A mesmerizing first novel about trust, dependence, and fear, from a major new writer
Ruth is widowed, her sons are grown, and she lives in an isolated beach house outside of town. Her routines are few and small. One day a stranger arrives at her door, looking as if she has been blown in from the sea. This woman—Frida—claims to be a care worker sent by the government. Ruth lets her in.
Now that Frida is in her house, is Ruth right to fear the tiger she hears on the prowl at night, far from its jungle habitat? Why do memories of childhood in Fiji press upon her with increasing urgency? How far can she trust this mysterious woman, Frida, who seems to carry with her own troubled past? And how far can Ruth trust herself?
The Night Guest, Fiona McFarlane’s hypnotic first novel, is no simple tale of a crime committed and a mystery solved. This is a tale that soars above its own suspense to tell us, with exceptional grace and beauty, about ageing, love, trust, dependence, and fear; about processes of colonization; and about things (and people) in places they shouldn’t be. Here is a new writer who comes to us fully formed, working wonders with language, renewing our faith in the power of fiction to describe the mysterious workings of our minds.
The Night Guest: A Novelby Fiona McFarlane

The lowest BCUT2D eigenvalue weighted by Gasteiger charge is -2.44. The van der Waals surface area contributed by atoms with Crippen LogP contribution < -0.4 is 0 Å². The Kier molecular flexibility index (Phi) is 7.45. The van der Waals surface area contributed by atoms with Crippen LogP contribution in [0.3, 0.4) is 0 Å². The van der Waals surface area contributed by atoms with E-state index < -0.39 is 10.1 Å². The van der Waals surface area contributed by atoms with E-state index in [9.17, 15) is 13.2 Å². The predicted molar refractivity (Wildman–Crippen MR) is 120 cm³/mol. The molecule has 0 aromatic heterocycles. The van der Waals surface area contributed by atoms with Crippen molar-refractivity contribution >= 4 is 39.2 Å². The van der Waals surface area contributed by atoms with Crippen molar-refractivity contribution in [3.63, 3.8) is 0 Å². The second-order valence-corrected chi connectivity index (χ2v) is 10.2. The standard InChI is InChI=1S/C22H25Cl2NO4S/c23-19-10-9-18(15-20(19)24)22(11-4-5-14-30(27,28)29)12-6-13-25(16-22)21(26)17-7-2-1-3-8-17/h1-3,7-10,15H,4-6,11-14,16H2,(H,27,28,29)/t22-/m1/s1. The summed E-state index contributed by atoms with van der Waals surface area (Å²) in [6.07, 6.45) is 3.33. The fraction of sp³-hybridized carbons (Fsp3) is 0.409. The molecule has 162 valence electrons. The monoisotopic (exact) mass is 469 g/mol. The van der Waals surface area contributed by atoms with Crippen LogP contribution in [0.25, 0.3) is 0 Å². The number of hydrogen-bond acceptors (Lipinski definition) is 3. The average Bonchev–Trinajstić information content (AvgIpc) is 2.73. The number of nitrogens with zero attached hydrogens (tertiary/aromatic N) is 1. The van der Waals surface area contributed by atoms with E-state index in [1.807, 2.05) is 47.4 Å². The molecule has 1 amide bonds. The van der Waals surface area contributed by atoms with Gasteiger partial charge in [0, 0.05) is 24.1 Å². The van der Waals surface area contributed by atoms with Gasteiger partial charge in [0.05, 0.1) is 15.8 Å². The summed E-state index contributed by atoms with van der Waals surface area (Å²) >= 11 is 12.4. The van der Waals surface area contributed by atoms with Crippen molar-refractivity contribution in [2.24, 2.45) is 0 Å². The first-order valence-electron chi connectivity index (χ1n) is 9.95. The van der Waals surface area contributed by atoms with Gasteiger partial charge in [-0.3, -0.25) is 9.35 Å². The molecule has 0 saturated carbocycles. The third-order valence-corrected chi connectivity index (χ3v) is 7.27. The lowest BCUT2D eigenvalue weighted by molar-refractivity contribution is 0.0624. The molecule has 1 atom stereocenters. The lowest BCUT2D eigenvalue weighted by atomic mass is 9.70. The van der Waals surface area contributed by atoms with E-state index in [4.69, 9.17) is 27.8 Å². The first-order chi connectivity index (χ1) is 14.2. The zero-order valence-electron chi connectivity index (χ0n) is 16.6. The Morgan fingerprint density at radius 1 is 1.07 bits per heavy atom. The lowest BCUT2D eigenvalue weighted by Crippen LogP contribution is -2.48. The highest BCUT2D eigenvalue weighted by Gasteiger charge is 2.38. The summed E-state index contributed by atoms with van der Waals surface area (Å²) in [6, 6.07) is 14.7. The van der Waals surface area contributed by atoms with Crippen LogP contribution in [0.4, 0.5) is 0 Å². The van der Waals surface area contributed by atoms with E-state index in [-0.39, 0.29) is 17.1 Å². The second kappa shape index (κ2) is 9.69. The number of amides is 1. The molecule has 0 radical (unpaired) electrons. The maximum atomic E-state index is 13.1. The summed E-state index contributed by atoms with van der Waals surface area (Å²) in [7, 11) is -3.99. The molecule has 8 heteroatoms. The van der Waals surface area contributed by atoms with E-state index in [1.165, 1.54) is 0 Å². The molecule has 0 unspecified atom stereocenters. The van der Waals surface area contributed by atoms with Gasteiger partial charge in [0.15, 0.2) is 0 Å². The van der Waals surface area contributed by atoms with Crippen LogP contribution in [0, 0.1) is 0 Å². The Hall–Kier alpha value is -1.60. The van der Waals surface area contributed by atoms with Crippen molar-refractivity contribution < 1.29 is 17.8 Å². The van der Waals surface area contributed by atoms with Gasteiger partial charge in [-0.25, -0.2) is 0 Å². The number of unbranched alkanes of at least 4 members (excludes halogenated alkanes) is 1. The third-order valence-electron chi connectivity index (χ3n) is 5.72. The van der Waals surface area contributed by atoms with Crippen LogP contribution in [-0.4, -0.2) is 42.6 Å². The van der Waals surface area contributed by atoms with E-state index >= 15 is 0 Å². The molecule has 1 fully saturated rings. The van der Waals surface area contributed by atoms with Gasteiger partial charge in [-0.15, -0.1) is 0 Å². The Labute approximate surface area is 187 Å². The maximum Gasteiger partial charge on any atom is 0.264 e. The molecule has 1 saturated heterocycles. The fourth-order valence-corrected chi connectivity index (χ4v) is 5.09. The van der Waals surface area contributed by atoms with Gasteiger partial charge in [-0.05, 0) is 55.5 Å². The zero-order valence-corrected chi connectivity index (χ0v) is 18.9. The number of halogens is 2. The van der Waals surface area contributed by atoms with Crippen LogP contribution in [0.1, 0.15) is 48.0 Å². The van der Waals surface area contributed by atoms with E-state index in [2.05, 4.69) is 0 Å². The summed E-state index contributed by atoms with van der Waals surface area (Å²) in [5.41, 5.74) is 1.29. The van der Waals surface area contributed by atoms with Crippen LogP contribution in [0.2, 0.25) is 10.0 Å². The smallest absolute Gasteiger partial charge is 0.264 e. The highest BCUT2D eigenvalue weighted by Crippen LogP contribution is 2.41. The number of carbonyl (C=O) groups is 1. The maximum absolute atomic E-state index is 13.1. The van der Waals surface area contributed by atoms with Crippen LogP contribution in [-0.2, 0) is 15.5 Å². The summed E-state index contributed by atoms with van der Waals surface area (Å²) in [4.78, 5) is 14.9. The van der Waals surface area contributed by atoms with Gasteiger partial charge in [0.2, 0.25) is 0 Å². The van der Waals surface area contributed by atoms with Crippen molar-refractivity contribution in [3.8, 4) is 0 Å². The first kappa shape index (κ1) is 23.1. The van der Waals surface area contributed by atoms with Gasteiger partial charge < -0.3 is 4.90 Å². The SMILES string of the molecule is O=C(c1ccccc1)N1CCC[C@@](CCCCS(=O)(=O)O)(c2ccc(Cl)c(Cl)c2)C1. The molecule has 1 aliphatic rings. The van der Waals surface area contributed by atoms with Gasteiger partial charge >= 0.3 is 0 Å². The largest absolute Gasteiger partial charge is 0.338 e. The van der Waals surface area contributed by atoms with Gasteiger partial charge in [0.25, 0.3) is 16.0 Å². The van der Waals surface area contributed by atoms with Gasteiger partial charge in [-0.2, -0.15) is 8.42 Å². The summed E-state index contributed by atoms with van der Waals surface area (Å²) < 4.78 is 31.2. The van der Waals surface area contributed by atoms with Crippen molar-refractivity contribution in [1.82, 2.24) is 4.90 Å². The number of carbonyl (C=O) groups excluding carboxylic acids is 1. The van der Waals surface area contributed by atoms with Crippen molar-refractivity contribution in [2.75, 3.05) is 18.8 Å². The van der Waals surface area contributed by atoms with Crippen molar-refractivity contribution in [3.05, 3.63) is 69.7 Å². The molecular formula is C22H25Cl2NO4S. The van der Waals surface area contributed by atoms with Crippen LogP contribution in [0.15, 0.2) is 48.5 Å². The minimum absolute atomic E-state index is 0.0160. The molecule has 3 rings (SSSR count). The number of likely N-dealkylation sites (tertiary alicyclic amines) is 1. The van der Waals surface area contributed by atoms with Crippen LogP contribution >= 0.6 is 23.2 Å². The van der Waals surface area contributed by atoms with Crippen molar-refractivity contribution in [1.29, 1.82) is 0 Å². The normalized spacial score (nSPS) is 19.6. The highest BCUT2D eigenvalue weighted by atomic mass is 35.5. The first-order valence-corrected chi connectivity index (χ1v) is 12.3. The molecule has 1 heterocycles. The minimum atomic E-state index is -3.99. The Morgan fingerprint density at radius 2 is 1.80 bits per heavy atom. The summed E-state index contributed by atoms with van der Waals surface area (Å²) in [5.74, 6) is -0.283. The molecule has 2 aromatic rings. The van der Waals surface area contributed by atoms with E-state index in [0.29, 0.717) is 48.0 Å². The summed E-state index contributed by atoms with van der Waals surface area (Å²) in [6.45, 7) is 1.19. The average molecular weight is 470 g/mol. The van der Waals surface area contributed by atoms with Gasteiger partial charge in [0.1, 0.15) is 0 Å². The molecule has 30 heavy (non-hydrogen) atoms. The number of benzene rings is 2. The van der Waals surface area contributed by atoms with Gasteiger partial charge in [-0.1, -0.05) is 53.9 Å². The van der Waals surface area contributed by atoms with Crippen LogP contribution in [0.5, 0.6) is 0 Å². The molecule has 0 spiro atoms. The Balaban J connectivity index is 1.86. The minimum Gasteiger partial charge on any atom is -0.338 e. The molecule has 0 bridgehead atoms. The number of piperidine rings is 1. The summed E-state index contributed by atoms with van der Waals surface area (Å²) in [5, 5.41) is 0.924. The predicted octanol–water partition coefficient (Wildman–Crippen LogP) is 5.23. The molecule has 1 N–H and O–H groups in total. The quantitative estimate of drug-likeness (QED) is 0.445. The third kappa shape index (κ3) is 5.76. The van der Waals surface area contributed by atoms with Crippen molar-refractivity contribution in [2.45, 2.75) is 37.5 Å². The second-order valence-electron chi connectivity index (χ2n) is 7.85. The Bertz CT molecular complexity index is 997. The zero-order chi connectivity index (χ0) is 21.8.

The Night Guest is a beautiful book, inside and out. If a glance at the bright cover doesn't get you to read this book, the synopsis should. Everyone knows someone who is elderly and that older person may be in need of some assistance with things they used to be able to do on their own. Some may be in denial about this, or confused; this book expounds on that quite nicely, but there is a little twist that I didn't see coming. The main character in this book is elderly, and might be a little crazy. She is certain she has a dangerous visitor in the wee hours of the night--thus, the title. But when she bothers to phone her son, he ignores her fanciful stories. However, if given a closer look, she just might see that the danger she fears comes in another form entirely.
I enjoyed reading this book, and trying to decipher what was real, and what was all in the character's imaginations. I also appreciated how it highlighted the trust we may put into people we really don't know, and who may not deserve said trust. This story is a wonderful work of debut fiction.
Language/Profanity: 4 religious exclamations; 7 mild obscenities; 3 F-word derivatives.
Violence/Gore: Two descriptions of what one of the characters imagines to be a tiger attacking a human; an old woman describes a scratch on her arm; a description of a bathrobe with blood on it from an animal attack; the main character kills a wild animal and reports this to her friend.
Sex/Nudity: Adults kiss multiple times; two old lovers reunite and there is one extended sex scene with nudity and innuendo; sex between adults is referred to 3 times.
Mature Subject Matter:
Death of a loved one; deceit.
Alcohol / Drug Use:
An adult is mentioned to be giving up smoking.
Reviewed By Lydia